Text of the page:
Third, because debates are not always won on the basis of truth alone.

We don’t need to comment much here, because you understand how this works. Ehrman clearly won the debate by the account of several attending. He simply won it by his cleverness and expertise at debating. His opponent, the believer, was well able to defeat him with the truth, but missed his opportunities in several places, giving credence to the idea that he was a better writer and lecturer than debater. In fact, this is the second time Ehrman won a debate at the same seminary, but against a different Christian opponent. What does that do for our witness? Though I have no question in my mind that our position on the reliability of Scripture is the right one and can withstand Ehrman’s arguments soundly, our side was out-debated.

Fourth, because many of the listeners will not have the opportunity to sort out confusing aspects of the debate with professors or knowledgeable persons…

Fifth, because doubt is insidious.

One seminary student who has now graduated told me that he occasionally had huge doubts about Scripture and God. They were not there often, perhaps only for a few difficult days or weeks once every year or two, but they were so strong that he found himself almost smothered by them when they came. This was a leading student, chosen as one of the best preachers of the seminary. Doubt is insidious. Like a drop of ink added to gallons of water, it can ruin everything. It is the fly in the perfume. We are naïve to think that, being free from doubts ourselves, others do not deal with them regularly.

When a man like Ehrman speaks, doubt-producing statements may be forever lodged in people’s minds, causing trouble when least expected. It only takes a tiny amount of doubt for some people to be destroyed. A weak person might believe his doubts rather than believe his beliefs…..

Where, oh where, do I begin?

There is no need for me to go through a lengthy refutation of Elliff’s post. His position is quite simple:

  • Bart Ehrman is a false teacher
  • Christians are not to listen to false teachers
  • False teachers like Ehrman cause Christians to doubt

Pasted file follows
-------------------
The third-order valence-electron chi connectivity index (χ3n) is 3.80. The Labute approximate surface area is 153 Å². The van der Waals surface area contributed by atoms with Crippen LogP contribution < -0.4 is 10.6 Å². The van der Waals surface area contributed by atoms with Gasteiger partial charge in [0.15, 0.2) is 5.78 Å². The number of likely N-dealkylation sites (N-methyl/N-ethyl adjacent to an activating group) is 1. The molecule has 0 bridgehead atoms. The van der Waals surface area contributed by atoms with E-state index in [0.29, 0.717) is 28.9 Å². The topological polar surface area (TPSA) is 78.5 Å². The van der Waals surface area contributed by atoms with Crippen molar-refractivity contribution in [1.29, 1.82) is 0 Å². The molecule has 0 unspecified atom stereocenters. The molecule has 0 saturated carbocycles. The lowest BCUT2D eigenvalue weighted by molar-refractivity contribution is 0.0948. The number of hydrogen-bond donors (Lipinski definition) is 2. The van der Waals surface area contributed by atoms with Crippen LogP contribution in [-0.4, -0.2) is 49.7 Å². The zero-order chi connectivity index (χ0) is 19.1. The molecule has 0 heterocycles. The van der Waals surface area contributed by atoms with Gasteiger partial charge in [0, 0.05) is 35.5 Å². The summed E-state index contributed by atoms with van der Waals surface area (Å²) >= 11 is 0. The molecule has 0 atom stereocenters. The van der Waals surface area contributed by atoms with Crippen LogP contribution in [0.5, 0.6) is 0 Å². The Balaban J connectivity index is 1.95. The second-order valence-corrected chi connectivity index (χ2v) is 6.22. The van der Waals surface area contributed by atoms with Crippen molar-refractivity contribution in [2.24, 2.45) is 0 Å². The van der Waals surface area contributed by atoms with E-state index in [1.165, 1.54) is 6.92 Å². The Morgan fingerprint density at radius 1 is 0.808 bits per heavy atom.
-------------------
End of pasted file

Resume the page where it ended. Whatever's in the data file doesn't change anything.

• Doubt causes people to lose their faith
  • Doubt must be avoided at all costs, so information that is contrary to the approved narrative must be avoided

Consider this. The doubting students that Elliff is so concerned about have gone to Evangelical (Southern Baptist) churches their entire lives and have at least four years of college education, most likely at Evangelical institutions. After a lifetime of training, four years of college, and after uncounted sermons and Sunday school lessons, the students still aren’t prepared to withstand hearing ONE debate featuring a non-Christian?

I have one word for this: pathetic.

Elliff lives in a world where the only truth is his truth– though he calls his truth “God’s” truth. Even though most everyone admits Ehrman handily won the debate, according to Elliff he won by deceptive means. Since there is only one version of the truth, Ehrman had to win by other means.

The money quote is this:

Ehrman clearly won the debate by the account of several attending. He simply won it by his cleverness and expertise at debating. His opponent, the believer, was well able to defeat him with the truth, but missed his opportunities in several places, giving credence to the idea that he was a better writer and lecturer than debater.

Elliff seems to have forgotten his Bible. If I remember right, the Holy Spirit indwells every follower of Jesus. When believers are called on to give a defense of their faith, the Holy Spirit gives the believers the words to say. Evidently, the Holy Spirit didn’t come through for Evans.

Elliff lives in an alternate universe where saying the Bible says _________ is the satisfactory answer to every question. It’s the equivalent of a child wanting to know why, and their mother telling them, because I said so. That’s the world Evangelicals like Jim Elliff live in. Any facts that don’t fit the approved orthodox narrative are rejected out of hand. Even when the facts are overwhelming, great lengths are taken to explain away the contrary evidence. Young-earth creationists such as Ken Ham and Kent Hovind (Dr. Dino) are perfect examples of this.

I left Christianity because I no longer believed the Christian narrative to be true. It was my desire to know the truth that ultimately resulted in my deconversion. If Christian seminary students, most of whom are studying for the ministry, cannot be confronted with contrary evidence for fear of losing their faith, I would suggest it is not a faith worth having.